Objectives Data supporting the prognostic role of chemotherapy induced haematological toxicity suggest that toxicity-adjusted-dosing (TAD) of chemotherapy might improve treatment efficacy. We tested whether TAD of the cisplatin-etoposide combination might improve the response rate, in previously untreated extensive stage disease (ED)-SCLC patients, as compared with standard fixed-dosing (FD). Methods Patients with ED-SCLC were randomized to receive either TAD or FD of cisplatin-etoposide as first-line treatment. Primary endpoint was the objective response rate (ORR) according to the RECIST 1.0 criteria, secondary endpoints included progression free survival (PFS), overall survival (OS) and toxicity. Results Hundred-fifty-eight patients were randomized. Most patients were male, with ECOG-PS 1, without brain metastases and had not received radiotherapy before study entry. Response rate was 54.4 (95%CI: 43.5–64.9%) and 58.2 (95%CI: 47.2–68.5%) in the control and experimental arms, respectively (P=0.75). No significant differences were found in terms of PFS (HR 1.04; 95%CI: 0.74–1.44, P=0.84) and OS (HR1.01; 95%CI 0.71–1.42, p=0.97). Seven patients died on treatment, one in the standard arm and 6 in the experimental arm. The most frequent cause of death was neutropenia with infection and, apart in one, death was not related to dose modification. Severe toxicity was more frequent in the experimental arm (91% vs 60%). Conclusions In our population of chemonaïve ED SCLC patients, TAD failed to improve the ORR, PFS and OS over the FD of cisplatin-etoposide as first line chemotherapy and was associated with increased toxicity.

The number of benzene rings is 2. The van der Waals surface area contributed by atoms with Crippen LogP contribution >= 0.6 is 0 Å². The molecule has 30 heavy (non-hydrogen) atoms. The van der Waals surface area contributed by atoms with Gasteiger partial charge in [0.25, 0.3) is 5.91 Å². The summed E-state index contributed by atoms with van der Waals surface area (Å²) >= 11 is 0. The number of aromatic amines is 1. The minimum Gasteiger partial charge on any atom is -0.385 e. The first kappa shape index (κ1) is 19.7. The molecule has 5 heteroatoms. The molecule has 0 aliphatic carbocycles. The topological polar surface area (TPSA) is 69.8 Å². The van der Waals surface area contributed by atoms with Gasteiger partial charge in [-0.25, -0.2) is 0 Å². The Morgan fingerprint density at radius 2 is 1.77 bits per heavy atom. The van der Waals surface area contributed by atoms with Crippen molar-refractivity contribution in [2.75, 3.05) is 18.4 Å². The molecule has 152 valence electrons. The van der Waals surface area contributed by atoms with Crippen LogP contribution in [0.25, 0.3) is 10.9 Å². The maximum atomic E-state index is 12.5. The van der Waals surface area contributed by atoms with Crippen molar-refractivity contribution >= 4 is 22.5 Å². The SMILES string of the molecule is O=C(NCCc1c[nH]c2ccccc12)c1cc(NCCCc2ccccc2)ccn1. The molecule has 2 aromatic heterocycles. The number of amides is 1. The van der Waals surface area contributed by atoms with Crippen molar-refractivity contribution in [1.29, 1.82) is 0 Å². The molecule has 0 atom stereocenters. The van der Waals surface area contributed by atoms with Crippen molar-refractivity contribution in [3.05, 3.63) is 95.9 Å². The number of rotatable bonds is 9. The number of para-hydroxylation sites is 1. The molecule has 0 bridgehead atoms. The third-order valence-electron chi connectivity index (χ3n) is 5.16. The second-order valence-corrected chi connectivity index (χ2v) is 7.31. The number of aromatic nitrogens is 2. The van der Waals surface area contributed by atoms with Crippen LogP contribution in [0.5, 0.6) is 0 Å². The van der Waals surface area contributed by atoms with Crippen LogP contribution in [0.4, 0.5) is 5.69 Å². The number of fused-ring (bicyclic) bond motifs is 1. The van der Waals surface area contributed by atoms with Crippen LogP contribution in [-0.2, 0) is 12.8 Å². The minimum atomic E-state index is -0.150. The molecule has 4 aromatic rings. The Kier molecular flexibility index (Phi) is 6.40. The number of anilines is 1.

- Small-cell lung cancer